In iOS 4, there was a toggle-switch that let you turn Notifications off and on. (If you’re still running iOS 4, that’s in Settings -> Notifications.) But with iOS 5’s Notifications overhaul, there’s no longer an obvious means of disabling all notifications on your iPhone or iPad.
So what do you do if you don’t want to disable your notifications one app at a time, but you still want to be free from them once in a while? The answer depends upon your particular situation.
You’ve just started using a brand-new Mac. You launch Mail.app and start to compose an email to a friend. That’s when it hits you: You haven't yet sent any messages on the new machine, so Mail.app hasn't had any addresses to remember, so it can't autocomplete your friend's address when you begin to type his name. Drat! Fortunately, as Marco Arment recently blogged, there’s a way to copy Mail.app’s autocomplete database from your old setup to your new one. (Marco also happens to be the developer of Macworld favorite Instapaper .)
On the original Mac—the one that successfully autocompletes email addresses for you—use the Finder to go to the folder ~/Library/Application Support/AddressBook/. (If you wish, you can select and copy that path here, then go back to the Finder, choose Go -> Go To Folder or type Shift-Command-G, and paste the path.)
Earlier this week, we shared a hint about applying Finder labels from the keyboard. But that hint, which focused on adding labels to the Finder’s toolbar, suffered from a few annoying limitations. One Macworld reader, who asked to remain anonymous, contacted us with a much better solution to the same problem.
This reader’s solution uses Automator. Launch Automator, and create a new Service.
Look for the “Services receive selected…” dropdown menu at the upper right, and choose “files or folders.”
One of the new features in Apple’s Mail app in Lion (Mac OS X 10.7) is a widescreen-friendly, three-column layout, displaying your mailboxes on the left, your message list in the middle, and a message preview on the right. I love this layout—I used a Mail add-on to get it under Snow Leopard (OS X 10.6)—but it’s not without drawbacks.
One of those is that there’s less room to display information about each message in the message list. As a result, Mail shortens the date display dramatically compared to what you’d see in the “classic” Mail layout. Specifically, for messages received today, Lion Mail shows only the time received; for messages received yesterday, Mail displays just the word Yesterday; and for messages received prior to yesterday, Mail displays just the date.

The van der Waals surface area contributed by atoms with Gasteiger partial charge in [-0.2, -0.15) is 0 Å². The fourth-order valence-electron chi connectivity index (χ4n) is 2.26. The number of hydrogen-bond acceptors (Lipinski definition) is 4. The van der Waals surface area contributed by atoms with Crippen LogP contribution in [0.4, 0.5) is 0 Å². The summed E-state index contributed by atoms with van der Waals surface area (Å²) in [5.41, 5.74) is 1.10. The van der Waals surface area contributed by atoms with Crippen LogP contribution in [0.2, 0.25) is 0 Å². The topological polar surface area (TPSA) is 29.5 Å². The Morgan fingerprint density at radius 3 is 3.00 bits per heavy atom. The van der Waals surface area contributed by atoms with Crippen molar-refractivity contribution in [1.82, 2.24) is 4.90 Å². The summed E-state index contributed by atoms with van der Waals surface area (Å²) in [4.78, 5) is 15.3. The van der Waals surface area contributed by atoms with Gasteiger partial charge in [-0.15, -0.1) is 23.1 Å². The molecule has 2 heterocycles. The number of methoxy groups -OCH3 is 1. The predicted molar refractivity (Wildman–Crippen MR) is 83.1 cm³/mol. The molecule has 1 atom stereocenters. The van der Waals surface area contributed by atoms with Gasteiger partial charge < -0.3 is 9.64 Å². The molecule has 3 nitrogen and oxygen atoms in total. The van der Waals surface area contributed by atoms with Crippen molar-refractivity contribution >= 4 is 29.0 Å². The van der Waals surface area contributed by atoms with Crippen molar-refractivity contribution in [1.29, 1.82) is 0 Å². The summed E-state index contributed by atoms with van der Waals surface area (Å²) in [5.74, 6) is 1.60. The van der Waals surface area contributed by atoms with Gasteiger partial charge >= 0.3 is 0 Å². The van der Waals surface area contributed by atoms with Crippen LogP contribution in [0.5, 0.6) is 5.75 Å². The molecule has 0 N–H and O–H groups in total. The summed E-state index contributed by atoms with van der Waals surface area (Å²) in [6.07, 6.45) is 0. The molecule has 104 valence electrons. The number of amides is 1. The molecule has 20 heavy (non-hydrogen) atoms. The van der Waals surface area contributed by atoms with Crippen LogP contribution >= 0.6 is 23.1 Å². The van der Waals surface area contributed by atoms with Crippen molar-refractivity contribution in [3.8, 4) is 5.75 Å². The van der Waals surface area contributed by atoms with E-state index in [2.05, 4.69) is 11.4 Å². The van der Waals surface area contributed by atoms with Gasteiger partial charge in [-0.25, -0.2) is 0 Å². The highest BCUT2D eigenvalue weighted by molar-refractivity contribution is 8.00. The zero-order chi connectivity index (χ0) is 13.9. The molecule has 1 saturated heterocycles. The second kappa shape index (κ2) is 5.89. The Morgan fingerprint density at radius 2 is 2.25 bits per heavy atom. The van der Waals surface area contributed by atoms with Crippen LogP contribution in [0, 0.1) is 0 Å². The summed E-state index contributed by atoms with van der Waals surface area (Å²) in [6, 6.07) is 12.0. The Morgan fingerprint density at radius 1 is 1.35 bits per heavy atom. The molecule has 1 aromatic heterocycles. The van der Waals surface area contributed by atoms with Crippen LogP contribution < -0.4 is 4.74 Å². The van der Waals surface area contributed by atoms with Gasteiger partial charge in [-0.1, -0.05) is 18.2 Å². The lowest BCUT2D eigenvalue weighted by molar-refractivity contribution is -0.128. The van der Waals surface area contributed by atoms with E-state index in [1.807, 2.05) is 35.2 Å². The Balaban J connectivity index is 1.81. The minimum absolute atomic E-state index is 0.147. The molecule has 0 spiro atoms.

Macworld reader Lynn P. wanted to know if there’s a way to get Mail to display both the date and time for all messages. Though I haven’t found a way to display the date and time for messages received yesterday—Mail is downright determined to use just Yesterday for those messages—with a bit of trickery, it’s possible to add the date for messages received today, and to add the time to messages received prior to yesterday.
The Finder lets you apply different color labels to your files and folders, using the File -> Label control. But there’s no way to apply those labels from your keyboard, right? Wrong! Hints reader gabester discovered that indeed there is a way, if you’re willing to work for it up front. Here’s how:
First, add the Label button to your Finder’s toolbar. To do so, go to the View menu and choose Customize Toolbar. Drag the Label button into your window’s toolbar, and then click on Done.
Now launch System Preferences, select the Keyboard pane, and then open the Keyboard Shortcuts tab. Choose Application Shortcuts on the bottom of the list on the left, and then click on the plus (+) icon.
Back in July, I explained how Lion’s new AirDrop feature lets you exchange files simply between two computers with up-to-date Wi-Fi hardware. As I wrote then, AirDrop is a breeze to use if you have the right Mac. You’re out of luck if your computer doesn’t have the right hardware—specifically, if it doesn't have Wi-Fi chips capable of personal area networking (PAN) for peer-to-peer connections. Many Macs, even many of relatively recent vintage and many that can run Lion, don’t have those chips and so can’t use AirDrop. (Apple provides a list of AirDrop-capable Macs here.)
But, it turns out, there’s a workaround. An anonymous Mac OS X Hints reader found that, if you have one of those older Macs, you can add a setting to AirDrop’s defaults that allows AirDrop to work over regular networks, not just PANs.
The change is a one-liner: Open Terminal and, at the command line, type:
Sometimes, you’ll encounter URLs in text that aren’t active links. That is, you can see the URLs, but clicking on them won’t open the requested page in your default browser. Instead, you’re forced to copy and paste the URLs, or Control-click (right-click) and choose Open URL from the contextual menu. Hints reader McYukon discovered a Lion shortcut for opening URLs that you come across in Terminal. It could come in handy if, for example, you use Terminal to look at Read Me files or other text documents.
The trick? Hold down the Command key as you double-click on the URL. That’s it! And it works even if the URL you encounter lacks the http:// portion; Command-double-clicking on www.macworld.com works just fine.
It’s worth experimenting in other apps, too. BBEdit (), for example, offers the same functionality, though the behavior doesn’t appear to be supported system-wide.